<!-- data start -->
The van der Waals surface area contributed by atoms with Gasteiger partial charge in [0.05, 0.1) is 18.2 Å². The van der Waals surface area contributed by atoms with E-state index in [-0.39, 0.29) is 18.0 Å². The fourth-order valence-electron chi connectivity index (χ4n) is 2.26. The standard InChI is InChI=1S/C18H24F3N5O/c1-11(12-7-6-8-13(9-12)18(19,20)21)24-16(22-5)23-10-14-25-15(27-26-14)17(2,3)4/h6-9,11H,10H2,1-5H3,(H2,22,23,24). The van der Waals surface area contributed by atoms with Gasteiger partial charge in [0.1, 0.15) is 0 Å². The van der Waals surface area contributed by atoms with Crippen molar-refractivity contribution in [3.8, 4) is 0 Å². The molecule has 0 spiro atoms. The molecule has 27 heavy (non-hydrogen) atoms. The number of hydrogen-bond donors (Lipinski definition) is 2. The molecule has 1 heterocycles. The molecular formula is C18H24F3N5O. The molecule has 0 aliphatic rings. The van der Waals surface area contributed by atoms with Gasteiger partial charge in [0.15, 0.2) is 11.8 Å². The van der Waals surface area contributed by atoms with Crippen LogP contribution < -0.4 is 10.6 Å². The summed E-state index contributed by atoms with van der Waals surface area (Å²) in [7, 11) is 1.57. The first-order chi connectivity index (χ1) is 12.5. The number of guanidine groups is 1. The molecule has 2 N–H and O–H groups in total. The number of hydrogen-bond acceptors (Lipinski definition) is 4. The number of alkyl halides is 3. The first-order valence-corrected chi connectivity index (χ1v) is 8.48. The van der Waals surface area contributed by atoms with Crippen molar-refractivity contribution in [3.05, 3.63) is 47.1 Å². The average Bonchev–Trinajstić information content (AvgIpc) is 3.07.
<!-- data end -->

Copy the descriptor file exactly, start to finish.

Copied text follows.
The van der Waals surface area contributed by atoms with Gasteiger partial charge in [0.05, 0.1) is 18.2 Å². The van der Waals surface area contributed by atoms with E-state index in [-0.39, 0.29) is 18.0 Å². The fourth-order valence-electron chi connectivity index (χ4n) is 2.26. The standard InChI is InChI=1S/C18H24F3N5O/c1-11(12-7-6-8-13(9-12)18(19,20)21)24-16(22-5)23-10-14-25-15(27-26-14)17(2,3)4/h6-9,11H,10H2,1-5H3,(H2,22,23,24). The van der Waals surface area contributed by atoms with Gasteiger partial charge in [0.1, 0.15) is 0 Å². The van der Waals surface area contributed by atoms with Crippen molar-refractivity contribution in [3.8, 4) is 0 Å². The molecule has 0 spiro atoms. The molecule has 27 heavy (non-hydrogen) atoms. The number of hydrogen-bond donors (Lipinski definition) is 2. The molecule has 1 heterocycles. The molecular formula is C18H24F3N5O. The molecule has 0 aliphatic rings. The van der Waals surface area contributed by atoms with Gasteiger partial charge in [0.15, 0.2) is 11.8 Å². The van der Waals surface area contributed by atoms with Crippen LogP contribution < -0.4 is 10.6 Å². The summed E-state index contributed by atoms with van der Waals surface area (Å²) in [7, 11) is 1.57. The first-order chi connectivity index (χ1) is 12.5. The number of guanidine groups is 1. The molecule has 2 N–H and O–H groups in total. The number of hydrogen-bond acceptors (Lipinski definition) is 4. The number of alkyl halides is 3. The first-order valence-corrected chi connectivity index (χ1v) is 8.48. The van der Waals surface area contributed by atoms with Crippen molar-refractivity contribution in [3.05, 3.63) is 47.1 Å². The average Bonchev–Trinajstić information content (AvgIpc) is 3.07.